When Nissin first announced their MG8000 flash, many journalists and photographers were taken aback. The company promised 1,000 full power flash pops before it starts to become problematic. Now of course, your batteries can’t handle that on a single charge, and this flash totally eats batteries anyway. But part of that may have to do with the Quartz bulb, which seems very powerful and delivers a brighter light output than other comparable flashes do.
Nissin is a company that has been around for quite a while and have established themselves as a very viable option for a third party flash. And while the MG8000 surely isn’t a bad flash, it has lots of kinks that need to be ironed out.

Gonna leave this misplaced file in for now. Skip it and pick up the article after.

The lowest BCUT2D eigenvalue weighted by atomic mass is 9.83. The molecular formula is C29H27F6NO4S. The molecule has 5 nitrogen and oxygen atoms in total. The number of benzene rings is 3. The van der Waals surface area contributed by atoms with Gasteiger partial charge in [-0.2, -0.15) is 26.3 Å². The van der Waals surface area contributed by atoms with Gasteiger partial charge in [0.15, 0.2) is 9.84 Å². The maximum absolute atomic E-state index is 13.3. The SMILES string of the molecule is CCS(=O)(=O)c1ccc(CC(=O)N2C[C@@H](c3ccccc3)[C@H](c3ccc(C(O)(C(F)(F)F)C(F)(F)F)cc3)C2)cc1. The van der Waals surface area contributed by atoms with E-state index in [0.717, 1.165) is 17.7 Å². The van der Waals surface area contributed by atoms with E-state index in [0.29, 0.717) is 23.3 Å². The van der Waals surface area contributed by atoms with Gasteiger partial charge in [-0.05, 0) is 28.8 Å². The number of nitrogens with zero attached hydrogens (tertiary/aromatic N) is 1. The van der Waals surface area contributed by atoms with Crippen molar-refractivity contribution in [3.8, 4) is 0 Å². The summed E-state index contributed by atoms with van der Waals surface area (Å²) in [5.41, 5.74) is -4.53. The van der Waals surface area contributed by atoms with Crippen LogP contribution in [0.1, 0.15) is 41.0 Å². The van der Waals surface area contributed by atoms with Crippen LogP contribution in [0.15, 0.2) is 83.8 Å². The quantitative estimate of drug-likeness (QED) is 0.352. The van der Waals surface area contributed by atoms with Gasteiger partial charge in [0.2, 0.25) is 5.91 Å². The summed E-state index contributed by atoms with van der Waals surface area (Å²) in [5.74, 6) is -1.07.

Pros and Cons
– Excellent flash output
– Superb build quality
– Nice heat sink towards the head makes sure that the flash doesn’t overheat
– Fairly simple interface, but could use a couple more buttons
– Eats batteries like a fat kid eats ice cream
– Can sometimes have TTL trouble when using Phottix Odins, but no trouble at all when connected to the hot shoe of a camera
Specs taken from the B&H Photo listing of the flash
|Guide No.||198′ (60.35 m) ISO100 at 105 mm position|
|Angle of Coverage||Not Specified By Manufacturer|
|Vari-Power||1/8 – 1/128|
|Swivel Head||Yes, 180°|
|Coverage||24 mm – 105 mm (Full frame)|
|Zoom Head||Full frame: 24 mm – 105 mm|
|Off Camera Terminal||PC|
|Recycle Time||Approximately 0.1 – 5.5 seconds|
|Compensation||-3 EV to +3 EV (in .33 EV steps)|
|Wireless Communication Channels||4 Channels|
|Wireless Groups||3 Groups|